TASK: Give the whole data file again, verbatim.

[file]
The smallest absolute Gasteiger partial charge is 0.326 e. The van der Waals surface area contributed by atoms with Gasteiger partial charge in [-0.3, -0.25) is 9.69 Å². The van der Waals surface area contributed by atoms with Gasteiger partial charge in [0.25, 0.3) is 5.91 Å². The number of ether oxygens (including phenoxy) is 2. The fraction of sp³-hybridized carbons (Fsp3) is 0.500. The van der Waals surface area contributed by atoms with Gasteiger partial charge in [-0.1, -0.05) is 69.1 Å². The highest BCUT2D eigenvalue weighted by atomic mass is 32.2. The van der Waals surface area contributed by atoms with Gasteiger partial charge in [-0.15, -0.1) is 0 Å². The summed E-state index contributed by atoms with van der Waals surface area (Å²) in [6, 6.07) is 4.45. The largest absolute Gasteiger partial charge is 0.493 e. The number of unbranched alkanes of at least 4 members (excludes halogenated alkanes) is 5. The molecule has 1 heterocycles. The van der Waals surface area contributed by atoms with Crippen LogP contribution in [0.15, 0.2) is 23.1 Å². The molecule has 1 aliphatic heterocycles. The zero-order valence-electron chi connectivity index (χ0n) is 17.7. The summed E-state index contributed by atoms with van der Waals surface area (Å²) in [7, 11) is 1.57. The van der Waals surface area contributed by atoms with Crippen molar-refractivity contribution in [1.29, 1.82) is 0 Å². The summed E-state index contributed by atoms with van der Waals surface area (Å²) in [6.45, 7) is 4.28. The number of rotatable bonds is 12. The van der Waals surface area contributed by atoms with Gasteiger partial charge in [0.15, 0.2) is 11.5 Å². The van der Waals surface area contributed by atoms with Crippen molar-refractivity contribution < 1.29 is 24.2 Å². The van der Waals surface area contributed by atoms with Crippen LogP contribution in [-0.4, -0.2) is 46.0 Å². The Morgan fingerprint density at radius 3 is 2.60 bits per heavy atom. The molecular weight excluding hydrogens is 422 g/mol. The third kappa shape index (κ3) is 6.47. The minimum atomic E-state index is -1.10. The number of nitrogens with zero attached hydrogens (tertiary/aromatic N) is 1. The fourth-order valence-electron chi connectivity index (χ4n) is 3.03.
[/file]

The smallest absolute Gasteiger partial charge is 0.326 e. The van der Waals surface area contributed by atoms with Gasteiger partial charge in [-0.3, -0.25) is 9.69 Å². The van der Waals surface area contributed by atoms with Gasteiger partial charge in [0.25, 0.3) is 5.91 Å². The number of ether oxygens (including phenoxy) is 2. The fraction of sp³-hybridized carbons (Fsp3) is 0.500. The van der Waals surface area contributed by atoms with Gasteiger partial charge in [-0.1, -0.05) is 69.1 Å². The highest BCUT2D eigenvalue weighted by atomic mass is 32.2. The van der Waals surface area contributed by atoms with Gasteiger partial charge in [-0.15, -0.1) is 0 Å². The summed E-state index contributed by atoms with van der Waals surface area (Å²) in [6, 6.07) is 4.45. The largest absolute Gasteiger partial charge is 0.493 e. The number of unbranched alkanes of at least 4 members (excludes halogenated alkanes) is 5. The molecule has 1 heterocycles. The van der Waals surface area contributed by atoms with Crippen LogP contribution in [0.15, 0.2) is 23.1 Å². The molecule has 1 aliphatic heterocycles. The zero-order valence-electron chi connectivity index (χ0n) is 17.7. The summed E-state index contributed by atoms with van der Waals surface area (Å²) in [7, 11) is 1.57. The van der Waals surface area contributed by atoms with Crippen molar-refractivity contribution in [1.29, 1.82) is 0 Å². The summed E-state index contributed by atoms with van der Waals surface area (Å²) in [6.45, 7) is 4.28. The number of rotatable bonds is 12. The van der Waals surface area contributed by atoms with Gasteiger partial charge in [0.15, 0.2) is 11.5 Å². The van der Waals surface area contributed by atoms with Crippen molar-refractivity contribution < 1.29 is 24.2 Å². The van der Waals surface area contributed by atoms with Crippen LogP contribution in [-0.4, -0.2) is 46.0 Å². The Morgan fingerprint density at radius 3 is 2.60 bits per heavy atom. The molecular weight excluding hydrogens is 422 g/mol. The third kappa shape index (κ3) is 6.47. The minimum atomic E-state index is -1.10. The number of nitrogens with zero attached hydrogens (tertiary/aromatic N) is 1. The fourth-order valence-electron chi connectivity index (χ4n) is 3.03.